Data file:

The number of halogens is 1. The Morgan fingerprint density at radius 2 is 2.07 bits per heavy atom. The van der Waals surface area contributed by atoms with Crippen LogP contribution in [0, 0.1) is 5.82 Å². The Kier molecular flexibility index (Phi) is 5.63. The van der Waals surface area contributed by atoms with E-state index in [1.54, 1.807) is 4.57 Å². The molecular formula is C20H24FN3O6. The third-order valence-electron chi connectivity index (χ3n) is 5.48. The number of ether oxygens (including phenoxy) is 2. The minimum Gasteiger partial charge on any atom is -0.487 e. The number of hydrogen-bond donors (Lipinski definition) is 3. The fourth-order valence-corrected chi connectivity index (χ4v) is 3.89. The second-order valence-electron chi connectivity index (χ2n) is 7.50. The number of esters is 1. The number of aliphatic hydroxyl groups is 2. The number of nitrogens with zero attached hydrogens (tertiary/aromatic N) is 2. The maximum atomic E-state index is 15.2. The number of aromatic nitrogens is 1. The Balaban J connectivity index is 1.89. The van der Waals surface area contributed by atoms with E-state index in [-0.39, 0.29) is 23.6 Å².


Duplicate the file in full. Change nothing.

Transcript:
The number of halogens is 1. The Morgan fingerprint density at radius 2 is 2.07 bits per heavy atom. The van der Waals surface area contributed by atoms with Crippen LogP contribution in [0, 0.1) is 5.82 Å². The Kier molecular flexibility index (Phi) is 5.63. The van der Waals surface area contributed by atoms with E-state index in [1.54, 1.807) is 4.57 Å². The molecular formula is C20H24FN3O6. The third-order valence-electron chi connectivity index (χ3n) is 5.48. The number of ether oxygens (including phenoxy) is 2. The minimum Gasteiger partial charge on any atom is -0.487 e. The number of hydrogen-bond donors (Lipinski definition) is 3. The fourth-order valence-corrected chi connectivity index (χ4v) is 3.89. The second-order valence-electron chi connectivity index (χ2n) is 7.50. The number of esters is 1. The number of aliphatic hydroxyl groups is 2. The number of nitrogens with zero attached hydrogens (tertiary/aromatic N) is 2. The maximum atomic E-state index is 15.2. The number of aromatic nitrogens is 1. The Balaban J connectivity index is 1.89. The van der Waals surface area contributed by atoms with E-state index in [-0.39, 0.29) is 23.6 Å².